Estate-Planning Mistakes of the Famous We Can All Learn From

Estate-Planning Mistakes of the Famous We Can All Learn From

Death and taxes—they’re two of life’s certainties that put everyday Joes in the same boat as Oscar-wielding celebrities.

Where death and taxes meet lies estate planning, a sometimes uncomfortable but very beneficial course of action that can seal up the wishes of the decedent and soften the blow to loved ones. Estate planning includes wills, trusts, and other documents that cover tax-smart disbursement of investments, or instructions for unexpected extended care.

The good news is that for most families, it’s no longer taboo to talk about money and medical wishes. And one of the easiest ways to begin this lump-in-the-throat conversation is to take some cues from the high-profile lives and deaths of big-name celebrities, says attorney Herbert E. Nass, author of The 101 Biggest Estate Planning Mistakes. While fame and fortune may elude most of us (at least to Hollywood levels), the principles of solid estate planning are transferable.

Julia Vangorodska, a New York–based estate planning attorney, says the biggest downfall among the rich and famous (and most high-net-worth individuals) is the failure to maximize lifetime giving to limit exposure to the federal estate tax. But there are other missteps. Have a look at her short list.

1.      Actor Paul Walker was killed in a car crash in 2014 at age 40. News reports show that his father has filed paperwork to open Walker’s estate in probate court, letting the world know that the actor had about $25 million in assets. Walker had a will written in 2001, the same year that his movie The Fast and the Furious hit theaters as the first of a mega franchise that made him rich. LESSON: Walker recognized his need for a will at a relatively young age. Fast and smart. But Walker’s planning was not up to date, and he left a teenage daughter behind. Typically, estate-planning documents—wills and trusts—should be revised after major life changes such as a child’s birth, a significant change in the amount of money accumulated, and a marriage or divorce.

2.      It’s been well-publicized that the late, great Academy Award–winning Philip Seymour Hoffman felt pretty strongly about not turning his children into “trust-fund kids.” And so he had no trust, leaving everything to his children’s mom. Guess what he also left behind? A giant estate-tax bill. LESSON: Trusts don’t have to create trust-fund kids. Creative and experienced estate-planning attorneys can draft trusts to meet a variety of goals, including setting incentives before the trust kicks in.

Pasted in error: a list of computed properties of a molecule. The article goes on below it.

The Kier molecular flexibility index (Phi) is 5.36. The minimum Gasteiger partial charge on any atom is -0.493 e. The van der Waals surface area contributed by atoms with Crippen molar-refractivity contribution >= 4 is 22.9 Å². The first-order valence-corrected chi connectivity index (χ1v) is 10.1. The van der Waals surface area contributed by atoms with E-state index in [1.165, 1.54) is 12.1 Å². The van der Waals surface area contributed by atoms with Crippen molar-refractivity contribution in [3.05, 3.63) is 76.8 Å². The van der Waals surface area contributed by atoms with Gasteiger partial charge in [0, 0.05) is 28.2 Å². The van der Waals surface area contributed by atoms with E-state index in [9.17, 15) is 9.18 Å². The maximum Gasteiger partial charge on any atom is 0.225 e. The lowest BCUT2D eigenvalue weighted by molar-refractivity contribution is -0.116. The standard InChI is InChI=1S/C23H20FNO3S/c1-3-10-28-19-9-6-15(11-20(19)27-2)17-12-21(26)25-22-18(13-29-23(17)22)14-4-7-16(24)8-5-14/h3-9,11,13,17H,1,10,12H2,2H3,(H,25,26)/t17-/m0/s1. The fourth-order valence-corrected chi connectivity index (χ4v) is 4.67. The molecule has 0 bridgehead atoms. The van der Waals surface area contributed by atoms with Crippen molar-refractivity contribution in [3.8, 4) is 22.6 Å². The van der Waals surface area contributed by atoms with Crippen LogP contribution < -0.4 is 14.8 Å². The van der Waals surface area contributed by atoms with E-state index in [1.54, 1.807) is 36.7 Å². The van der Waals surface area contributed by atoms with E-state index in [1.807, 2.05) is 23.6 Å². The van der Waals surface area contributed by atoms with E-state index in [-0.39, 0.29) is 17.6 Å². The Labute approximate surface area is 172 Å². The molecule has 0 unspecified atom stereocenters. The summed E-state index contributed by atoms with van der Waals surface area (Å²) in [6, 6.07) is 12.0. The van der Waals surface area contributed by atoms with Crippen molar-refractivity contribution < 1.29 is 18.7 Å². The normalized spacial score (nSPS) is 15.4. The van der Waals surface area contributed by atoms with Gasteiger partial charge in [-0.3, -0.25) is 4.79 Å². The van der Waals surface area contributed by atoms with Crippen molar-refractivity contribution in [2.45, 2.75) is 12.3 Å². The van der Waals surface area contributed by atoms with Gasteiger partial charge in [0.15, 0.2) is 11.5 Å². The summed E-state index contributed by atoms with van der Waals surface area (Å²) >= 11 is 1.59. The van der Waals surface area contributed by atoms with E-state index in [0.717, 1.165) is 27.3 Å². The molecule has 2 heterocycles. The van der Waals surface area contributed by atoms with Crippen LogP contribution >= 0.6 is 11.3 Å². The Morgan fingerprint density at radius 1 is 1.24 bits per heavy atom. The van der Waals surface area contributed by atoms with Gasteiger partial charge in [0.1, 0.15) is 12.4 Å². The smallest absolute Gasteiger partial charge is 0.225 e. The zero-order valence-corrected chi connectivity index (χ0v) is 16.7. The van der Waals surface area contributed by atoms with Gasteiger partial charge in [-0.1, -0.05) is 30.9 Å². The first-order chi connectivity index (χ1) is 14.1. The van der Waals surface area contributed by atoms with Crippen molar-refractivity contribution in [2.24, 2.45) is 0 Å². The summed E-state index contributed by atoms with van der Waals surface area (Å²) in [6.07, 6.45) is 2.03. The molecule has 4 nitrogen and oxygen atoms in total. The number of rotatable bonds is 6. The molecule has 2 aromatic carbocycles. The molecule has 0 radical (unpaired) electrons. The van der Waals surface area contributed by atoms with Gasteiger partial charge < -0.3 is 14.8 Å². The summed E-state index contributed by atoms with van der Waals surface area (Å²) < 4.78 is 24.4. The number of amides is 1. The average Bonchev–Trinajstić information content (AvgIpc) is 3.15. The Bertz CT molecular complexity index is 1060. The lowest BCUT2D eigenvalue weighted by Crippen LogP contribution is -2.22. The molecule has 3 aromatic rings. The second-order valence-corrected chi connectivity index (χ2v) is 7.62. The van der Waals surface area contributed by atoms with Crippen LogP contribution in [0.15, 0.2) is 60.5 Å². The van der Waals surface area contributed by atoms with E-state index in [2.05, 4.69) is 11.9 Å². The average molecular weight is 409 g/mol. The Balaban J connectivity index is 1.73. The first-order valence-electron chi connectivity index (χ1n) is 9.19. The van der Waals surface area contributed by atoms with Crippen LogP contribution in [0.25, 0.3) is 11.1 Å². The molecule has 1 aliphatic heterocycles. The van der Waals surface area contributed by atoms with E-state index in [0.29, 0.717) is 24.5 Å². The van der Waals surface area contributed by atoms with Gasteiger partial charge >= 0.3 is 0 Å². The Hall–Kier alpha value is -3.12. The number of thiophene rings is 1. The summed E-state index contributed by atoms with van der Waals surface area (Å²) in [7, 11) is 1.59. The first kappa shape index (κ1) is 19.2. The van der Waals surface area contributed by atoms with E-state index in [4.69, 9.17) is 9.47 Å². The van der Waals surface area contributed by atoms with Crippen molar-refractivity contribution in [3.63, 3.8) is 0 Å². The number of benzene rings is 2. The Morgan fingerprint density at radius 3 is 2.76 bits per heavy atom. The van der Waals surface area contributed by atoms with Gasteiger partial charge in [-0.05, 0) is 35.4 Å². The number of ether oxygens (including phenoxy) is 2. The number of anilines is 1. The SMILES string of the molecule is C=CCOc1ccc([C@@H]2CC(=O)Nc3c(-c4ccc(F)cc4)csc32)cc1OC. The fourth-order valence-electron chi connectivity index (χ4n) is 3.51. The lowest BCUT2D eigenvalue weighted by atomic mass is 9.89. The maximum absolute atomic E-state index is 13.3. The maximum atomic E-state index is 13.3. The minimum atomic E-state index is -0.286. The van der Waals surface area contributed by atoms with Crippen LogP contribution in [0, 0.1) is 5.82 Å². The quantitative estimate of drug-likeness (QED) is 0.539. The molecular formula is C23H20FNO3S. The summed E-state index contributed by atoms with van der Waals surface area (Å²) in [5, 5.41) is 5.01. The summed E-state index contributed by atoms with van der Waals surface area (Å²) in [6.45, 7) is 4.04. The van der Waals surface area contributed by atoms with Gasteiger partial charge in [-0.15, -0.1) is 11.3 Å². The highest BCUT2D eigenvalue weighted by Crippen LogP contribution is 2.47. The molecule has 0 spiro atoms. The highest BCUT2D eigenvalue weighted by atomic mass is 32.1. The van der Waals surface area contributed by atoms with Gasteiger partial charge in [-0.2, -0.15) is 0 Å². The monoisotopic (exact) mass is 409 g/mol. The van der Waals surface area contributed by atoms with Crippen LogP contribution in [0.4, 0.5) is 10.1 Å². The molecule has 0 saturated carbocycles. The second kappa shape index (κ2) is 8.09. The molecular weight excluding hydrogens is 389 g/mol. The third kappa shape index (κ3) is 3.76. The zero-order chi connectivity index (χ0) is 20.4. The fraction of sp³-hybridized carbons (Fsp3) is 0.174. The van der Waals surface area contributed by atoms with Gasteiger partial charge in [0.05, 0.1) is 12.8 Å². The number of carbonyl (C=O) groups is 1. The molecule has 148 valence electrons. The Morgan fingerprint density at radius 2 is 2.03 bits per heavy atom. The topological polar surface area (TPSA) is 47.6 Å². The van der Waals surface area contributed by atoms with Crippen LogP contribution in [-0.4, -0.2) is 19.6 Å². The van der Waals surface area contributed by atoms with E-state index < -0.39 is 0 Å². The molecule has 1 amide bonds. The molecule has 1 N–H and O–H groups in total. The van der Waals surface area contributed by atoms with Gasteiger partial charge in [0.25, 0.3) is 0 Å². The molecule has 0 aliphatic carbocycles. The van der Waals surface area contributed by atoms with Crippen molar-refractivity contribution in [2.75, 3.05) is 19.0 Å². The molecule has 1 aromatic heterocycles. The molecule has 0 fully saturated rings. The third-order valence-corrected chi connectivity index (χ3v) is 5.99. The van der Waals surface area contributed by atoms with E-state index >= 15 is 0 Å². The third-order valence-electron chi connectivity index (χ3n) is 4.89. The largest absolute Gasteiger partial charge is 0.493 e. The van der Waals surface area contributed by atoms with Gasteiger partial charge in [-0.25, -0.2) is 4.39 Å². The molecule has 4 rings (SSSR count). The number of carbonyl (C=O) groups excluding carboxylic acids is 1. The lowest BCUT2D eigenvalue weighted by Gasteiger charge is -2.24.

3.      Dirty Dancing star Patrick Swayze has been gone some five years, but his financial affairs reportedly remain a contentious issue among family members. According to attorneys, some relatives believe Swayze’s will was forged when he was hospitalized 60 days before his death. Swayze’s will left his estate to his widow and nothing to his mom and siblings. The will is still being contested, although it remains valid because no formal lawsuit was ever filed. LESSON: Estates are administered according to timelines imposed by the state where the deceased resided. Anyone who believes there is a problem with an estate-planning document should talk to an experienced probate lawyer as soon as possible.

4.      It turns out that beloved television and movie icon Robin Williams took several well-advised steps to protect his family. Public documents show that the comic left behind several trusts to benefit his heirs, and to date, no probate estate has been filed. Concerns were raised after Williams’ death that he had been financially strapped, but the records show that the trusts have more than $20 million in equity. LESSON: After Williams died, it was announced that he had Parkinson’s and Lewy Body Dementia. Since Williams drafted his estate-planning documents years before he became sick, Williams’ family likely won’t have to worry about fighting over the validity of the documents due to the actor’s poor health.

Estate planning is often less than perfect. Simply starting the process, revisiting it with periodic updates, and engaging the help of legal and tax experts goes a long way toward easing the burden on loved ones—and that goes for celebs and mere mortals alike.

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